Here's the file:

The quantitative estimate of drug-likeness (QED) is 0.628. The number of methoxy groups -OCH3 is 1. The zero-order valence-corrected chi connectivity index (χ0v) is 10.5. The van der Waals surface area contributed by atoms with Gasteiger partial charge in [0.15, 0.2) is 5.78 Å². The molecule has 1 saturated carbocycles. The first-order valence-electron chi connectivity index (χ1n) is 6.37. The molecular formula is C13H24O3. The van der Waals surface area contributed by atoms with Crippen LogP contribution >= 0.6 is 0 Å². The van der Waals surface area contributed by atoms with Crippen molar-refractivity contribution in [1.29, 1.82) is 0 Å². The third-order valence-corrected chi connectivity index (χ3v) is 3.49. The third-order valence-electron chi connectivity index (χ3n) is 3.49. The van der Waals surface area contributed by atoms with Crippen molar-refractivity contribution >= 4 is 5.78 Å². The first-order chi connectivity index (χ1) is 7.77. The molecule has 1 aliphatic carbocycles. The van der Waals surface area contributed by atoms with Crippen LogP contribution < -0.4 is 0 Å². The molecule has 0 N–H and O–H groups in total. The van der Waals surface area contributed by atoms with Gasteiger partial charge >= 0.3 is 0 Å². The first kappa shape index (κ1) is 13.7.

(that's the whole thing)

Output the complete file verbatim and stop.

The quantitative estimate of drug-likeness (QED) is 0.628. The number of methoxy groups -OCH3 is 1. The zero-order valence-corrected chi connectivity index (χ0v) is 10.5. The van der Waals surface area contributed by atoms with Gasteiger partial charge in [0.15, 0.2) is 5.78 Å². The molecule has 1 saturated carbocycles. The first-order valence-electron chi connectivity index (χ1n) is 6.37. The molecular formula is C13H24O3. The van der Waals surface area contributed by atoms with Crippen LogP contribution >= 0.6 is 0 Å². The van der Waals surface area contributed by atoms with Crippen molar-refractivity contribution in [1.29, 1.82) is 0 Å². The third-order valence-corrected chi connectivity index (χ3v) is 3.49. The third-order valence-electron chi connectivity index (χ3n) is 3.49. The van der Waals surface area contributed by atoms with Crippen molar-refractivity contribution >= 4 is 5.78 Å². The first-order chi connectivity index (χ1) is 7.77. The molecule has 1 aliphatic carbocycles. The van der Waals surface area contributed by atoms with Crippen LogP contribution < -0.4 is 0 Å². The molecule has 0 N–H and O–H groups in total. The van der Waals surface area contributed by atoms with Gasteiger partial charge >= 0.3 is 0 Å². The first kappa shape index (κ1) is 13.7.